The Asp Caterpillar: Look But Don't Touch
By Cheryl Conley, Board of Directors Lake Creek Greenway
When we see something little, cute, and fluffy, our first instinct it to pet it or pick it up. But you want to steer clear of this little fella. It’s the asp caterpillar also known as the Toxic Toupee also known as the puss caterpillar. Lots of names for such a little thing. They are more formally known as the Texas southern flannel moth Megalopyge opercularis. They are only about an inch to an inch and a half long, are tear-drop shaped, are covered in a thick coat of tan to grayish white hairs and are most active at night. The head and legs aren’t visible from the top. They are one of the most toxic caterpillars in North America and can be found on the east coast from New Jersey to Florida and as far west as Texas.
The life cycle of the asp is egg to larva (caterpillar) to pupa to adult. The first stage of the life cycle is the egg. Eggs are laid by adult females in rows or clusters on twigs or leaves and are covered in hairs. A tiny caterpillar grows inside the egg. As the larvae (caterpillar) grow, they become more hairy. Once they hatch, their main job is to eat and grow. During this time, they will shed their skin 4 or 5 times. When fully grown, it stops eating and spins a cocoon as a protective cover for the pupa. The cocoons are very tough and often remain on the twig long after the moth has emerged. The life cycle is now complete and it starts again when the female lays eggs.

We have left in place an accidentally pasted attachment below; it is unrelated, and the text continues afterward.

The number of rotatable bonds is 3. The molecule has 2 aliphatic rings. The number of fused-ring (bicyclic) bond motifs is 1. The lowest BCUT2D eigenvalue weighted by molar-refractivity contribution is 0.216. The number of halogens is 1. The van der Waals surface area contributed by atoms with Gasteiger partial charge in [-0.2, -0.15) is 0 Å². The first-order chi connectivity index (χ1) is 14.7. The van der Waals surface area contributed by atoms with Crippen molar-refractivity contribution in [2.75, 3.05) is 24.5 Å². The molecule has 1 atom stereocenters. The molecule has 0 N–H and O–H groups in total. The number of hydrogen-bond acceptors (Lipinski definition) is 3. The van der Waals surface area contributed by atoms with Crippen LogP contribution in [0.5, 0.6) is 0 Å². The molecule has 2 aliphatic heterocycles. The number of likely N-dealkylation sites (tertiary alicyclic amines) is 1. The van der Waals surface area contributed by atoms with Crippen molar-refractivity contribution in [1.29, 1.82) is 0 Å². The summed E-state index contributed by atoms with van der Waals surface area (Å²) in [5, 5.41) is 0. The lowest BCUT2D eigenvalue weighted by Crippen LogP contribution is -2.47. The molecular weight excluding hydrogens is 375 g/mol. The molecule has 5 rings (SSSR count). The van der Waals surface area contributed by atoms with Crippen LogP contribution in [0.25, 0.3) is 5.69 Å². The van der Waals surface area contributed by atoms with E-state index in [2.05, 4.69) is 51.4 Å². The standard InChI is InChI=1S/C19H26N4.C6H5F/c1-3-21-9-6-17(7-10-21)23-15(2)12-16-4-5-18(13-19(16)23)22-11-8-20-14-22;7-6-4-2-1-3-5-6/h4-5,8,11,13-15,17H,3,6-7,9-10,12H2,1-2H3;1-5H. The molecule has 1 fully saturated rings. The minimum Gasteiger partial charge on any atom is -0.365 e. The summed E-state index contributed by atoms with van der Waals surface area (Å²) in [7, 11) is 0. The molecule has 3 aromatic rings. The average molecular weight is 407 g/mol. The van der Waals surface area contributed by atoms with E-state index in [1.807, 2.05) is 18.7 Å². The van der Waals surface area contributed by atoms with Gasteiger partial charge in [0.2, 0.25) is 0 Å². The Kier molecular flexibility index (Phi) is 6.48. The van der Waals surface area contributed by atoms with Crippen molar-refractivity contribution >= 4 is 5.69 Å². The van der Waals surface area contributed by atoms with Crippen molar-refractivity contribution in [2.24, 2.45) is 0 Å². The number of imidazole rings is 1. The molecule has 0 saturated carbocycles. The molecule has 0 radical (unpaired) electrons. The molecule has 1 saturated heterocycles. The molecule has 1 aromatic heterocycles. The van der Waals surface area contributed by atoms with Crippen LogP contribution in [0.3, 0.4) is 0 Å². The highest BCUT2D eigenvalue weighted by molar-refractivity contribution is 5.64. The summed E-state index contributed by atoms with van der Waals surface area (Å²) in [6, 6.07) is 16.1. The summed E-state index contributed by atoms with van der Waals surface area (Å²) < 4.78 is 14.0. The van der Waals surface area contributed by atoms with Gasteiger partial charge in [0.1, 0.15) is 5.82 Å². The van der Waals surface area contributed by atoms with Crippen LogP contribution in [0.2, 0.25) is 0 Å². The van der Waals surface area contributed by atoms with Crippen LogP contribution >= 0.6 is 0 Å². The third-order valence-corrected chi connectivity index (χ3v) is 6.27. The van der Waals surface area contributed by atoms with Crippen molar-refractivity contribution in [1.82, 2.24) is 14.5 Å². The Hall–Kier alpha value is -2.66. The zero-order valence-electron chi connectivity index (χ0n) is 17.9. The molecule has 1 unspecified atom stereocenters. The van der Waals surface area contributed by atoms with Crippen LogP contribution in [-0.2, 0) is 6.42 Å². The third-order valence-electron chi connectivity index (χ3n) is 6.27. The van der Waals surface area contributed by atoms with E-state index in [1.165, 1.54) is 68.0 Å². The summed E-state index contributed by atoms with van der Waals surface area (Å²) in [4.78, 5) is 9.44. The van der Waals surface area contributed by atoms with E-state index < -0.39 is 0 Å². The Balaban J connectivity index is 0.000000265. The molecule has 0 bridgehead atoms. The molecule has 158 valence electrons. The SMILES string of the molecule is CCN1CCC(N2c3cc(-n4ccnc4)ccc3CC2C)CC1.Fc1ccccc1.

Put tape over the wound and quickly pull it off to remove any spikes.
- Wash the area with soap and water.
- Apply an ice pack which will help numb the pain.
- You can take antihistamines to help with pain and swelling.
- For more severe symptoms, see a physician.
Before touching any insect or animal, make sure you’ve done your homework. Sometimes looks are deceiving!
Written by: Cheryl Conley
Cheryl currently sits on the Board of Directors for the Lake Creek Greenway Partnership. She is also currently working with a Montgomery County Commissioner on a new nature center/wildlife center. Previously, she was the president of TWRC Wildife Center and Vice President of Friends of Texas Wildlife. Cheryl is a State of Texas permitted wildlife rehabilitator.
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